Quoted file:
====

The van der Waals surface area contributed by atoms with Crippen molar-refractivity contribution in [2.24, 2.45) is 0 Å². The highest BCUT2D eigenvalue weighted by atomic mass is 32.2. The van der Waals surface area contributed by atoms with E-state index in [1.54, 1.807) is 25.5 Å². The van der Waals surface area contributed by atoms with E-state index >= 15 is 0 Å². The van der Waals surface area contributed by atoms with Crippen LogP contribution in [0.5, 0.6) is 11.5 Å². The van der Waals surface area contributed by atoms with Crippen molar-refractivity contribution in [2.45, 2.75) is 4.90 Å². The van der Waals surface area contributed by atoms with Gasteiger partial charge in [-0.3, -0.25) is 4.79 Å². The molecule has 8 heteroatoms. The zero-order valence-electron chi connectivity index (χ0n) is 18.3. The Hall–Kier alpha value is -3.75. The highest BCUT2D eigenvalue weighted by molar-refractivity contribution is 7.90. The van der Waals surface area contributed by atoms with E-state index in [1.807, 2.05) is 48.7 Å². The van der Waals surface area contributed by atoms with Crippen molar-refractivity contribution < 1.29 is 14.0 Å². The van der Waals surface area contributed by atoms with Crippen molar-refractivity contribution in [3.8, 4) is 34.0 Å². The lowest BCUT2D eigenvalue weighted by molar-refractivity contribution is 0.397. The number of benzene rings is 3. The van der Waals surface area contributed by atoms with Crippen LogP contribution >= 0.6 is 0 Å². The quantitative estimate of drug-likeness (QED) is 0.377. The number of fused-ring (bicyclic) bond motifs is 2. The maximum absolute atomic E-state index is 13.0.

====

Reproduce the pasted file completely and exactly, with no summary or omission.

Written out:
The van der Waals surface area contributed by atoms with Crippen molar-refractivity contribution in [2.24, 2.45) is 0 Å². The highest BCUT2D eigenvalue weighted by atomic mass is 32.2. The van der Waals surface area contributed by atoms with E-state index in [1.54, 1.807) is 25.5 Å². The van der Waals surface area contributed by atoms with E-state index >= 15 is 0 Å². The van der Waals surface area contributed by atoms with Crippen LogP contribution in [0.5, 0.6) is 11.5 Å². The van der Waals surface area contributed by atoms with Crippen molar-refractivity contribution in [2.45, 2.75) is 4.90 Å². The van der Waals surface area contributed by atoms with Gasteiger partial charge in [-0.3, -0.25) is 4.79 Å². The molecule has 8 heteroatoms. The zero-order valence-electron chi connectivity index (χ0n) is 18.3. The Hall–Kier alpha value is -3.75. The highest BCUT2D eigenvalue weighted by molar-refractivity contribution is 7.90. The van der Waals surface area contributed by atoms with E-state index in [1.807, 2.05) is 48.7 Å². The van der Waals surface area contributed by atoms with Crippen molar-refractivity contribution < 1.29 is 14.0 Å². The van der Waals surface area contributed by atoms with Crippen molar-refractivity contribution in [3.8, 4) is 34.0 Å². The lowest BCUT2D eigenvalue weighted by molar-refractivity contribution is 0.397. The number of benzene rings is 3. The van der Waals surface area contributed by atoms with Crippen LogP contribution >= 0.6 is 0 Å². The quantitative estimate of drug-likeness (QED) is 0.377. The number of fused-ring (bicyclic) bond motifs is 2. The maximum absolute atomic E-state index is 13.0.